WOOSTER, Ohio — In 1985, Scott Nye and Brendan Walsh led The College of Wooster to a North Coast Athletic Conference championship and a Top-10 finish at the NCAA Division III Tournament — just 12 shots behind national champion Cal State Stanislaus. This summer, they will host two of golf’s most prestigious events at two of America’s most storied courses where they serve as club pros. Nye will host the U.S. Open at Merion Golf Club near Philadelphia, and Walsh will host the U.S. Amateur at The Country Club in Brookline, Mass.
“It’s really interesting that two former players from a small college in Ohio are hosting these two major events in the same year,” says Nye. “What are the chances?”
Slim, maybe, but not at all unexpected. Nye, a sociology major while at Wooster, and Walsh, a psychology major, were not only standout players who led the Scots to four consecutive NCAA Tournament appearances (1982-1985), but they were also passionate about the game of golf, and they shared a desire to make it their life’s work.
The two were mentored by Scott’s father, Bob, who coached golf at Wooster from 1967 to 1996. “He really introduced us to the profession,” remembers Walsh, who, grew up just minutes from Merion where Scott has been for the past 13 years. “We started working for Coach Nye on campus at L.C. Boles (golf course). We are very fortunate to have had him as a mentor.”
Scott, who was the medalist at the 1985 NCAC Championship, also recognized the role of Gary Welshhans, a former Scot golf standout and the head professional at Wooster Country Club for more than 30 years. “I worked for him for five summers while going through college,” he said. “He deserves a ton of credit for mentoring me in the business.”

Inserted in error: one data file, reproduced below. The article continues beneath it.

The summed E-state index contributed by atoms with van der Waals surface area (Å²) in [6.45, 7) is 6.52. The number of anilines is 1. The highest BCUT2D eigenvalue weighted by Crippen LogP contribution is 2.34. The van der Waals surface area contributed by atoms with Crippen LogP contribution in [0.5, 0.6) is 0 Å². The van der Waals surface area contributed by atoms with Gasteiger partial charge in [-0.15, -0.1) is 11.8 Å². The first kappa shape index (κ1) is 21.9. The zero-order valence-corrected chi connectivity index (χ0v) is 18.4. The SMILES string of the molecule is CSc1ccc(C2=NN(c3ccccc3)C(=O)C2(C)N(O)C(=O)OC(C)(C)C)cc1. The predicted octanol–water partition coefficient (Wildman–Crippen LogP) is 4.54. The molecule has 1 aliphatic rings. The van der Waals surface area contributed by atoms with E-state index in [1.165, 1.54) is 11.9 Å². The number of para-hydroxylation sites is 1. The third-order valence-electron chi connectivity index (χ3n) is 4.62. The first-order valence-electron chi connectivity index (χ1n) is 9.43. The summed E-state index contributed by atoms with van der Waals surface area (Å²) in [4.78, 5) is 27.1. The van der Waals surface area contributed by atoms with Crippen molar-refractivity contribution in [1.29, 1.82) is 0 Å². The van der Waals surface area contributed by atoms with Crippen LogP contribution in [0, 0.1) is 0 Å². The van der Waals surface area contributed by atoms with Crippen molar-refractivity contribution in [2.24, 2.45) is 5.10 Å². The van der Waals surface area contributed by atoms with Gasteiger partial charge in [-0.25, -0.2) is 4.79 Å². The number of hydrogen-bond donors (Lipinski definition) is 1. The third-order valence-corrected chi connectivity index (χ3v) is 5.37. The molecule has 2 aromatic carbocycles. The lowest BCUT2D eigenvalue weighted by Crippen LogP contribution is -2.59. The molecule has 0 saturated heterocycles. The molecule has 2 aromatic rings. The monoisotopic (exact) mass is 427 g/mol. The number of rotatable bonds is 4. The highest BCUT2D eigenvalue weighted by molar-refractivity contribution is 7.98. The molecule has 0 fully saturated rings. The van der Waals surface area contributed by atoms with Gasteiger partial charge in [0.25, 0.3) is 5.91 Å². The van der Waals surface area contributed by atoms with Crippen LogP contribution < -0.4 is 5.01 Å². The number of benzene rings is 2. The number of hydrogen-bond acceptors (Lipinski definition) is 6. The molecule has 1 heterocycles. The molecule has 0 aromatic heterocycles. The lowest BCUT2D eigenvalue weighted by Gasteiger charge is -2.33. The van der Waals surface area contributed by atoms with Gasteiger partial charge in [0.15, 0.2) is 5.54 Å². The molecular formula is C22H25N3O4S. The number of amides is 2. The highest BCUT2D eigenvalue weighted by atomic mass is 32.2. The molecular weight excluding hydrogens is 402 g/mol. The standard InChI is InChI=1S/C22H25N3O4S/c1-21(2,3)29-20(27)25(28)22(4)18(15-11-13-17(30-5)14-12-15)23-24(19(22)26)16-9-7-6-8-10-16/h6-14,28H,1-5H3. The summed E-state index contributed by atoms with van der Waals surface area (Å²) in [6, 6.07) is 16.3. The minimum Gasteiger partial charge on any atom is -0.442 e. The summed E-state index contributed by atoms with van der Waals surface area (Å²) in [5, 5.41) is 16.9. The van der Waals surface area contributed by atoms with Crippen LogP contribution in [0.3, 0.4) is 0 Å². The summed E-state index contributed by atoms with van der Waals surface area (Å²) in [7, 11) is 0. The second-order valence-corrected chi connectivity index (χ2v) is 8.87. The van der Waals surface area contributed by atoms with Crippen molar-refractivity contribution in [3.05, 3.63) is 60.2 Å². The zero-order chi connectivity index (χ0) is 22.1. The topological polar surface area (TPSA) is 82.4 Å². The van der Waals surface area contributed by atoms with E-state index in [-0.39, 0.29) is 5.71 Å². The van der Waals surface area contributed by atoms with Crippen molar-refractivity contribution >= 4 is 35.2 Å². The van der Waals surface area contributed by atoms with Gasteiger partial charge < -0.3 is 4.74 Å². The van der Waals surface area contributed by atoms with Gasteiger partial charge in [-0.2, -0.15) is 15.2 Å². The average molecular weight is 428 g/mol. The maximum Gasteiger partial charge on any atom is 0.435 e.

As Nye and Walsh climbed golf’s professional ladder, they remained in close contact, and they continue to hold one another in high esteem. “Brendan is one of the best in the country,” says Nye. “He’s a great person, who is especially good at selecting and training talented young professionals.”
Walsh, who is in his 15th year at The Country Club, expressed similar sentiments, saying, “Scott and his family always welcomed me into their home. We were very competitive with one another, but we were always best of friends.”
This summer, the two will be in the national spotlight, first in June when the world’s top players vie for the U.S. Open Championship at Merion, and again in August when more than 300 of the world’s most promising young players gather for the U.S. Amateur at The Country Club in Brookline. Both are accustomed to hosting major tournaments, but this is the first time they will host in the same year.
Nye and Walsh will have a range of responsibilities during the months leading up to the two tournaments, including logistics and coordination with the USGA, (United States Golf Association), but the primary focus will be on merchandising and serving as ambassadors for their respective clubs. “It’s a people business,” says Walsh. “Our goal is to make the experience enjoyable for everyone.”
After the tournaments are over, Nye and Walsh will have more time to focus on what might be their most important mission — mentoring young people who aspire to enter the world of professional golf, just as they were mentored by people like Gary Welshhans and Bob Nye.
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